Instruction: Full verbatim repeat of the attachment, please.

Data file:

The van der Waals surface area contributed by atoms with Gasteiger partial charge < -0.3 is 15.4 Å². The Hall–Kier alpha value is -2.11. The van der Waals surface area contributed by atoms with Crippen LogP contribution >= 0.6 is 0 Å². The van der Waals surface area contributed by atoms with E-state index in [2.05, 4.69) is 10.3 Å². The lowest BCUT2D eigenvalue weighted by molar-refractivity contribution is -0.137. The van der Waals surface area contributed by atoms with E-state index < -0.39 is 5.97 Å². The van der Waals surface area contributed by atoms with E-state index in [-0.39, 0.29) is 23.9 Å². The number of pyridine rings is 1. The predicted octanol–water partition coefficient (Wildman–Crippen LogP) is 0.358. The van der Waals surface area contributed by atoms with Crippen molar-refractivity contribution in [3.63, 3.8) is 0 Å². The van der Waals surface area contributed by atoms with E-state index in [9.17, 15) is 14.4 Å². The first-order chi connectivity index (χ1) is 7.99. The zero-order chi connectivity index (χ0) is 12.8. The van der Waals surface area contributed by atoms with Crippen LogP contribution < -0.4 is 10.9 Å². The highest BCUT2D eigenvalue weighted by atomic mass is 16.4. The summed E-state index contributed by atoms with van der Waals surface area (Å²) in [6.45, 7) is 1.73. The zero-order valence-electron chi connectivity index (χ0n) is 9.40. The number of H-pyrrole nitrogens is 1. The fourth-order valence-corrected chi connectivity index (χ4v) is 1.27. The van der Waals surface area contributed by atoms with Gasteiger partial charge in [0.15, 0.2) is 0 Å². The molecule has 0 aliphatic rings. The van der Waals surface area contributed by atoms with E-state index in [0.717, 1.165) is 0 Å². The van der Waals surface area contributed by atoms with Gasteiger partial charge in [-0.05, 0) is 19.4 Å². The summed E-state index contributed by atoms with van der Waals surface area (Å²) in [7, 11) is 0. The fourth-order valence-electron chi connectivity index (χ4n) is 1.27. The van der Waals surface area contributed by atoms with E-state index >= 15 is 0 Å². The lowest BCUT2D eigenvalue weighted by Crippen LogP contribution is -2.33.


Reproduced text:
The van der Waals surface area contributed by atoms with Gasteiger partial charge < -0.3 is 15.4 Å². The Hall–Kier alpha value is -2.11. The van der Waals surface area contributed by atoms with Crippen LogP contribution >= 0.6 is 0 Å². The van der Waals surface area contributed by atoms with E-state index in [2.05, 4.69) is 10.3 Å². The lowest BCUT2D eigenvalue weighted by molar-refractivity contribution is -0.137. The van der Waals surface area contributed by atoms with E-state index < -0.39 is 5.97 Å². The van der Waals surface area contributed by atoms with E-state index in [-0.39, 0.29) is 23.9 Å². The number of pyridine rings is 1. The predicted octanol–water partition coefficient (Wildman–Crippen LogP) is 0.358. The van der Waals surface area contributed by atoms with Crippen molar-refractivity contribution in [3.63, 3.8) is 0 Å². The van der Waals surface area contributed by atoms with E-state index in [9.17, 15) is 14.4 Å². The first-order chi connectivity index (χ1) is 7.99. The zero-order chi connectivity index (χ0) is 12.8. The van der Waals surface area contributed by atoms with Crippen LogP contribution < -0.4 is 10.9 Å². The highest BCUT2D eigenvalue weighted by atomic mass is 16.4. The summed E-state index contributed by atoms with van der Waals surface area (Å²) in [6.45, 7) is 1.73. The zero-order valence-electron chi connectivity index (χ0n) is 9.40. The number of H-pyrrole nitrogens is 1. The fourth-order valence-corrected chi connectivity index (χ4v) is 1.27. The van der Waals surface area contributed by atoms with Gasteiger partial charge in [0.15, 0.2) is 0 Å². The molecule has 0 aliphatic rings. The van der Waals surface area contributed by atoms with E-state index in [0.717, 1.165) is 0 Å². The van der Waals surface area contributed by atoms with Gasteiger partial charge in [-0.05, 0) is 19.4 Å². The summed E-state index contributed by atoms with van der Waals surface area (Å²) in [7, 11) is 0. The fourth-order valence-electron chi connectivity index (χ4n) is 1.27. The van der Waals surface area contributed by atoms with E-state index >= 15 is 0 Å². The lowest BCUT2D eigenvalue weighted by Crippen LogP contribution is -2.33.